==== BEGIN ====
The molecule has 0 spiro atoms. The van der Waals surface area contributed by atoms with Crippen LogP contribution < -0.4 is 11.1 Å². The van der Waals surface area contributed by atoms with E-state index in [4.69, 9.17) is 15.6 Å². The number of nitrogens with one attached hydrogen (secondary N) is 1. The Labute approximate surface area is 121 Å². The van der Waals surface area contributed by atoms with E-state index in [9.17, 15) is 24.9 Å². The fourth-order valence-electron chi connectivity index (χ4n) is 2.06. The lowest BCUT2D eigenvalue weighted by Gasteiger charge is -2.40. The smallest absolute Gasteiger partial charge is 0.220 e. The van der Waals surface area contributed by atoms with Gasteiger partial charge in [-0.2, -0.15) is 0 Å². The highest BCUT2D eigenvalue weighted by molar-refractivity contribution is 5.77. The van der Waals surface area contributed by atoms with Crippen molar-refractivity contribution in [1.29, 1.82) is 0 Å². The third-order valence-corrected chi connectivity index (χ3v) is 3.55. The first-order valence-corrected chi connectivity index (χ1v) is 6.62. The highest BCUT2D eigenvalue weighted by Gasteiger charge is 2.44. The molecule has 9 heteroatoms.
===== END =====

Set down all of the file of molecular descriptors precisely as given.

The molecule has 0 spiro atoms. The van der Waals surface area contributed by atoms with Crippen LogP contribution < -0.4 is 11.1 Å². The van der Waals surface area contributed by atoms with E-state index in [4.69, 9.17) is 15.6 Å². The number of nitrogens with one attached hydrogen (secondary N) is 1. The Labute approximate surface area is 121 Å². The van der Waals surface area contributed by atoms with E-state index in [9.17, 15) is 24.9 Å². The fourth-order valence-electron chi connectivity index (χ4n) is 2.06. The lowest BCUT2D eigenvalue weighted by Gasteiger charge is -2.40. The smallest absolute Gasteiger partial charge is 0.220 e. The van der Waals surface area contributed by atoms with Gasteiger partial charge in [-0.2, -0.15) is 0 Å². The highest BCUT2D eigenvalue weighted by molar-refractivity contribution is 5.77. The van der Waals surface area contributed by atoms with Crippen molar-refractivity contribution in [1.29, 1.82) is 0 Å². The third-order valence-corrected chi connectivity index (χ3v) is 3.55. The first-order valence-corrected chi connectivity index (χ1v) is 6.62. The highest BCUT2D eigenvalue weighted by Gasteiger charge is 2.44. The molecule has 9 heteroatoms.